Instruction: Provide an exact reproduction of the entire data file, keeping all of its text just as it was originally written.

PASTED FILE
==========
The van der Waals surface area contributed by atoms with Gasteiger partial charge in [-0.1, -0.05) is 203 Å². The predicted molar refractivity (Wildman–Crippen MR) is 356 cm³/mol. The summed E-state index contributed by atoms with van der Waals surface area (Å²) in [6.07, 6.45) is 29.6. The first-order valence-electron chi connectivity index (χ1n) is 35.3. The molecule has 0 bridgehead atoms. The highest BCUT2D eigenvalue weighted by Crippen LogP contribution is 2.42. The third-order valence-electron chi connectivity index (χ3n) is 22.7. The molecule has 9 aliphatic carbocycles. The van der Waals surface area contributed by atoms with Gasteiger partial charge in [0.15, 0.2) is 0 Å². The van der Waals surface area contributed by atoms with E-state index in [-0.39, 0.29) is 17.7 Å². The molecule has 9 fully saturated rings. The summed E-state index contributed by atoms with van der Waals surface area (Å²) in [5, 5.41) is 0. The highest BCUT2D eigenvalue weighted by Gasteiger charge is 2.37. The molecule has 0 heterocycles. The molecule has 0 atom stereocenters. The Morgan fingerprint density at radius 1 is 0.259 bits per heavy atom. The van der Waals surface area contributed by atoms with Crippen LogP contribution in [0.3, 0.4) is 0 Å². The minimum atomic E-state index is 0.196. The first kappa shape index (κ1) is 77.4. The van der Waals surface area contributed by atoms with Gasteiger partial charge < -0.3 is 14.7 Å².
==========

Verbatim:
The van der Waals surface area contributed by atoms with Gasteiger partial charge in [-0.1, -0.05) is 203 Å². The predicted molar refractivity (Wildman–Crippen MR) is 356 cm³/mol. The summed E-state index contributed by atoms with van der Waals surface area (Å²) in [6.07, 6.45) is 29.6. The first-order valence-electron chi connectivity index (χ1n) is 35.3. The molecule has 0 bridgehead atoms. The highest BCUT2D eigenvalue weighted by Crippen LogP contribution is 2.42. The third-order valence-electron chi connectivity index (χ3n) is 22.7. The molecule has 9 aliphatic carbocycles. The van der Waals surface area contributed by atoms with Gasteiger partial charge in [0.15, 0.2) is 0 Å². The van der Waals surface area contributed by atoms with E-state index in [-0.39, 0.29) is 17.7 Å². The molecule has 9 fully saturated rings. The summed E-state index contributed by atoms with van der Waals surface area (Å²) in [5, 5.41) is 0. The highest BCUT2D eigenvalue weighted by Gasteiger charge is 2.37. The molecule has 0 heterocycles. The molecule has 0 atom stereocenters. The Morgan fingerprint density at radius 1 is 0.259 bits per heavy atom. The van der Waals surface area contributed by atoms with Crippen LogP contribution in [0.3, 0.4) is 0 Å². The minimum atomic E-state index is 0.196. The first kappa shape index (κ1) is 77.4. The van der Waals surface area contributed by atoms with Gasteiger partial charge < -0.3 is 14.7 Å².